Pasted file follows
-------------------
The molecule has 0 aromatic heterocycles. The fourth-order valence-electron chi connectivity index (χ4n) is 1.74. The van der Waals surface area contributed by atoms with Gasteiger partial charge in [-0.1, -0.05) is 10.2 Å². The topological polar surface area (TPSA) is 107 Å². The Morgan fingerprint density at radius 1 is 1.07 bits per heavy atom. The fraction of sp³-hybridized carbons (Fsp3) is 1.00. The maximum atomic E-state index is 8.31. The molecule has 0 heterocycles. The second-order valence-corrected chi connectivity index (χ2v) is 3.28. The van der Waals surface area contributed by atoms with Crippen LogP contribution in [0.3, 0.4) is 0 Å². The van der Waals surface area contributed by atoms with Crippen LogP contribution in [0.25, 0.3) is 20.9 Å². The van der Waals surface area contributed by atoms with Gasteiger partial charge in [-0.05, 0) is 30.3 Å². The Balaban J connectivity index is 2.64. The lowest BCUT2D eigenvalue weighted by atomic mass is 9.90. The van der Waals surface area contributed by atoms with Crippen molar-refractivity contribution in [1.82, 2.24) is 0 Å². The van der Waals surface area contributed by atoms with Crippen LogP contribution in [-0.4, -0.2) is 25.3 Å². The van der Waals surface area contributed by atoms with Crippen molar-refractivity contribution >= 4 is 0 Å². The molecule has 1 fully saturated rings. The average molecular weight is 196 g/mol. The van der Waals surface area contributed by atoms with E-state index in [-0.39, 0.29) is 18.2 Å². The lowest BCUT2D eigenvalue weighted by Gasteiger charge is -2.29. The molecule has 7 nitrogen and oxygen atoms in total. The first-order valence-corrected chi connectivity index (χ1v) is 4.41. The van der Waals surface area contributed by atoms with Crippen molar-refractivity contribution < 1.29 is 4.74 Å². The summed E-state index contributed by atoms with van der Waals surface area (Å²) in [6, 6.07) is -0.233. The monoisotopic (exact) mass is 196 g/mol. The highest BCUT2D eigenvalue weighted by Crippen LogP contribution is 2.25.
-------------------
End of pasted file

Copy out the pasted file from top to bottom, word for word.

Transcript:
The molecule has 0 aromatic heterocycles. The fourth-order valence-electron chi connectivity index (χ4n) is 1.74. The van der Waals surface area contributed by atoms with Gasteiger partial charge in [-0.1, -0.05) is 10.2 Å². The topological polar surface area (TPSA) is 107 Å². The Morgan fingerprint density at radius 1 is 1.07 bits per heavy atom. The fraction of sp³-hybridized carbons (Fsp3) is 1.00. The maximum atomic E-state index is 8.31. The molecule has 0 heterocycles. The second-order valence-corrected chi connectivity index (χ2v) is 3.28. The van der Waals surface area contributed by atoms with Crippen LogP contribution in [0.3, 0.4) is 0 Å². The van der Waals surface area contributed by atoms with Crippen LogP contribution in [0.25, 0.3) is 20.9 Å². The van der Waals surface area contributed by atoms with Gasteiger partial charge in [-0.05, 0) is 30.3 Å². The Balaban J connectivity index is 2.64. The lowest BCUT2D eigenvalue weighted by atomic mass is 9.90. The van der Waals surface area contributed by atoms with Crippen molar-refractivity contribution in [1.82, 2.24) is 0 Å². The van der Waals surface area contributed by atoms with Crippen LogP contribution in [-0.4, -0.2) is 25.3 Å². The van der Waals surface area contributed by atoms with Crippen molar-refractivity contribution >= 4 is 0 Å². The molecule has 1 fully saturated rings. The average molecular weight is 196 g/mol. The van der Waals surface area contributed by atoms with E-state index in [-0.39, 0.29) is 18.2 Å². The lowest BCUT2D eigenvalue weighted by Gasteiger charge is -2.29. The molecule has 7 nitrogen and oxygen atoms in total. The first-order valence-corrected chi connectivity index (χ1v) is 4.41. The van der Waals surface area contributed by atoms with Crippen molar-refractivity contribution < 1.29 is 4.74 Å². The summed E-state index contributed by atoms with van der Waals surface area (Å²) in [6, 6.07) is -0.233. The monoisotopic (exact) mass is 196 g/mol. The highest BCUT2D eigenvalue weighted by Crippen LogP contribution is 2.25.